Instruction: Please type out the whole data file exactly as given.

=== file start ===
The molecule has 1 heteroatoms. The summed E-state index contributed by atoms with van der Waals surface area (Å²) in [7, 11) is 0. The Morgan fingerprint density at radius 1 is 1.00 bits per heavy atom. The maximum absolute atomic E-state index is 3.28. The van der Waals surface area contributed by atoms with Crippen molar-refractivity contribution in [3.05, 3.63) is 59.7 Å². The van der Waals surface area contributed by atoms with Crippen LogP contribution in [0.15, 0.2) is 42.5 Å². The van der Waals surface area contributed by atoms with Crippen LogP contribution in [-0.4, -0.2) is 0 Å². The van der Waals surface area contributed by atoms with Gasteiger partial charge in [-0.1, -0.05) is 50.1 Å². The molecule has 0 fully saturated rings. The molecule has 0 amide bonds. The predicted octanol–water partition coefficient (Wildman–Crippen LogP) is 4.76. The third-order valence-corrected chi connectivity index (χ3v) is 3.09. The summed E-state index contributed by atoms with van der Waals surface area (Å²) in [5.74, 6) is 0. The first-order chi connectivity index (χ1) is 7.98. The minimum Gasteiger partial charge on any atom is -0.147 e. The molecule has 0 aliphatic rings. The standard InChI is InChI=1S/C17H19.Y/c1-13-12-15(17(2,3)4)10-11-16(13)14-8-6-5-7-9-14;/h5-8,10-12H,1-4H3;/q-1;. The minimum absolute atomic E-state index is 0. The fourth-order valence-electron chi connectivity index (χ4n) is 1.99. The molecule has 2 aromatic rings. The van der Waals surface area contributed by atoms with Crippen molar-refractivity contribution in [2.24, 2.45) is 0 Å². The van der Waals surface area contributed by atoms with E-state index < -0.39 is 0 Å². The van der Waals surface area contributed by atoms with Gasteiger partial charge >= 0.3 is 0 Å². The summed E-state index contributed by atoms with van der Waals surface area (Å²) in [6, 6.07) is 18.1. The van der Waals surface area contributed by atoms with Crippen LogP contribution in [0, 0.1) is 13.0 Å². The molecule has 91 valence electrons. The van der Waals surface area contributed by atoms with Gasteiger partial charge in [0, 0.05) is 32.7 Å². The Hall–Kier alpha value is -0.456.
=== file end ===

The molecule has 1 heteroatoms. The summed E-state index contributed by atoms with van der Waals surface area (Å²) in [7, 11) is 0. The Morgan fingerprint density at radius 1 is 1.00 bits per heavy atom. The maximum absolute atomic E-state index is 3.28. The van der Waals surface area contributed by atoms with Crippen molar-refractivity contribution in [3.05, 3.63) is 59.7 Å². The van der Waals surface area contributed by atoms with Crippen LogP contribution in [0.15, 0.2) is 42.5 Å². The van der Waals surface area contributed by atoms with Crippen LogP contribution in [-0.4, -0.2) is 0 Å². The van der Waals surface area contributed by atoms with Gasteiger partial charge in [-0.1, -0.05) is 50.1 Å². The molecule has 0 fully saturated rings. The molecule has 0 amide bonds. The predicted octanol–water partition coefficient (Wildman–Crippen LogP) is 4.76. The third-order valence-corrected chi connectivity index (χ3v) is 3.09. The summed E-state index contributed by atoms with van der Waals surface area (Å²) in [5.74, 6) is 0. The first-order chi connectivity index (χ1) is 7.98. The minimum Gasteiger partial charge on any atom is -0.147 e. The molecule has 0 aliphatic rings. The standard InChI is InChI=1S/C17H19.Y/c1-13-12-15(17(2,3)4)10-11-16(13)14-8-6-5-7-9-14;/h5-8,10-12H,1-4H3;/q-1;. The minimum absolute atomic E-state index is 0. The fourth-order valence-electron chi connectivity index (χ4n) is 1.99. The molecule has 2 aromatic rings. The van der Waals surface area contributed by atoms with Crippen molar-refractivity contribution in [2.24, 2.45) is 0 Å². The van der Waals surface area contributed by atoms with E-state index < -0.39 is 0 Å². The van der Waals surface area contributed by atoms with Gasteiger partial charge >= 0.3 is 0 Å². The summed E-state index contributed by atoms with van der Waals surface area (Å²) in [6, 6.07) is 18.1. The van der Waals surface area contributed by atoms with Crippen LogP contribution in [0, 0.1) is 13.0 Å². The molecule has 91 valence electrons. The van der Waals surface area contributed by atoms with Gasteiger partial charge in [0, 0.05) is 32.7 Å². The Hall–Kier alpha value is -0.456.